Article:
Brexit, Science and Innovation

Part of the debate – in the House of Commons at 1:05 pm on 6th September 2018.

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Photo of Norman Lamb Norman Lamb Chair, Science and Technology Committee (Commons) 1:05 pm, 6th September 2018

Was I right in hearing that the hon. Gentleman was referring to the Liverpool School of Tropical Medicine, an amazing place, which I visited in my role as Chair? It undertakes incredible work in a previously deprived part of Liverpool and demonstrates that investment in science in some of the poorer regions of our country is vital. He makes an important point and, like the right hon. Member for Leeds Central, he pre-empts what I will say on this subject.

As a result of issues such as the one the hon. Gentleman raises, we decided specifically to explore the issue of immigration rules and what will be needed to ensure that the UK can maintain its pre-eminent position. Again, I do not think that this should be in any way controversial, for either Brexiteers or remainers; those who favoured Brexit were simply arguing that they wanted control of immigration rules, not that we should exclude the brightest and best people from our country. So for our report “An immigration system that works for science and innovation”, the second cited in today’s motion, the Committee asked the science community to work quickly to set out what it wanted to see in an immigration system. We are particularly grateful to the Wellcome Trust for hosting a workshop so that we could develop some concrete proposals. I hope that they will be of use to the Government as they seek to navigate their way through to their future position for this country.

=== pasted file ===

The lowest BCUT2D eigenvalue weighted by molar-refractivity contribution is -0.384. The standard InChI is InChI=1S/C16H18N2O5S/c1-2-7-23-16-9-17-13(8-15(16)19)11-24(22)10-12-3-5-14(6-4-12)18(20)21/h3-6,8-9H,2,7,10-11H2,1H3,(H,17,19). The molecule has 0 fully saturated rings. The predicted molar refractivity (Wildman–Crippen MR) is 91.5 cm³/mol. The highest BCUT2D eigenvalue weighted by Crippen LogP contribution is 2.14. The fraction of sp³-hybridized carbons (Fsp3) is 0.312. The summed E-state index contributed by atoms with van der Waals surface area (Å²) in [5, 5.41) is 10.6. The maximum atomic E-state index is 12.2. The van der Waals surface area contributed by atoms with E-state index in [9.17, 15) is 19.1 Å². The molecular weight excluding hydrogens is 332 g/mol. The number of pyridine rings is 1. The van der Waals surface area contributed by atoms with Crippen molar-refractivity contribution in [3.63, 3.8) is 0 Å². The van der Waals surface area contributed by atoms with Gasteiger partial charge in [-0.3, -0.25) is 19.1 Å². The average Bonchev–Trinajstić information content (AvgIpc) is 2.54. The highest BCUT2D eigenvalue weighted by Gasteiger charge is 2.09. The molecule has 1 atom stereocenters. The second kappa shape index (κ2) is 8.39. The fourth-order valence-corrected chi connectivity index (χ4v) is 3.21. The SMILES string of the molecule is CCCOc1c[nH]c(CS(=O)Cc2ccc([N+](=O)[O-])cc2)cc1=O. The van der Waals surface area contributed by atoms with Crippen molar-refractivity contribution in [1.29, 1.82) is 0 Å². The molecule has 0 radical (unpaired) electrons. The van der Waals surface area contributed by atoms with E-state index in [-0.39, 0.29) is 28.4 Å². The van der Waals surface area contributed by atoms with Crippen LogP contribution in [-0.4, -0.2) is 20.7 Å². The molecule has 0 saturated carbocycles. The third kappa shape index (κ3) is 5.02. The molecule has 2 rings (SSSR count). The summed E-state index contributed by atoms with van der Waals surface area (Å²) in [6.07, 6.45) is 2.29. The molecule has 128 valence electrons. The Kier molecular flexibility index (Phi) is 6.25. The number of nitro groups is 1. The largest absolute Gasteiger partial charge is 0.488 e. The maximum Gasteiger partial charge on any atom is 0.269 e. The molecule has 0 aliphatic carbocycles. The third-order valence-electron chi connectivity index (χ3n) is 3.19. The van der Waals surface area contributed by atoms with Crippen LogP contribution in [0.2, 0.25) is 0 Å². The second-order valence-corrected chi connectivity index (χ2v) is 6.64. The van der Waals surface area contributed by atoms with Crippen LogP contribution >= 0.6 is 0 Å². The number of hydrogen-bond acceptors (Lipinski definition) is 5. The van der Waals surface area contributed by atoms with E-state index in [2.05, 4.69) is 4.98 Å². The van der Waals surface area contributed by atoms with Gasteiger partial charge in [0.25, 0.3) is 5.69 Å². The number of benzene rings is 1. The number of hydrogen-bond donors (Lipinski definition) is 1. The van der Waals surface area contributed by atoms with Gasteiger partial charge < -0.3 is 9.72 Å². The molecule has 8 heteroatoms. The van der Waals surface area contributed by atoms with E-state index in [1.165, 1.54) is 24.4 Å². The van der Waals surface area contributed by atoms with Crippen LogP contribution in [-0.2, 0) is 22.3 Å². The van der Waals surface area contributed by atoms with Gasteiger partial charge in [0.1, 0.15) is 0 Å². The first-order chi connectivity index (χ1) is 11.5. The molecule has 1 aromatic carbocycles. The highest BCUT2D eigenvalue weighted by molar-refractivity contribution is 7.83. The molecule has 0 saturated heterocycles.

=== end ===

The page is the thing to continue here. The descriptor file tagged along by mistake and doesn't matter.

Our proposals were designed to tackle the rapidly approaching problem of what to do about European economic area immigration when the transition period ends. We were warned that the worst thing to do after Brexit would be to roll EEA countries into our existing rest-of-the- world system, as that was seen as too restrictive and so would not facilitate the free flow of people to carry out research in our country. But in the future, if our proposals relating to EEA countries are accepted, we saw that there would be advantages to rolling out our proposals beyond the EEA, so that there is a single immigration system that works for science and innovation, and that attracts great people from wherever they are around the world to come to work in this country.

Our proposals for a new immigration system that works for science and innovation are based on several principles. We must bear in mind that this is important not just for academia, but for industry, and it is therefore crucial for our economy, too. Let me set out those principles. The first is that we need to be able to attract individuals who have different types and levels of skill, and who are at different career stages, as well as their dependants. That means going beyond the “brightest and the best” whom the Government refer to so that we can attract and retain people such as the technicians, who are so crucial to undertaking research; they may be part of a team we are seeking to recruit from overseas. Secondly, we need to be able to attract and recruit highly skilled people, wherever they are from, without being subject to an annual limit.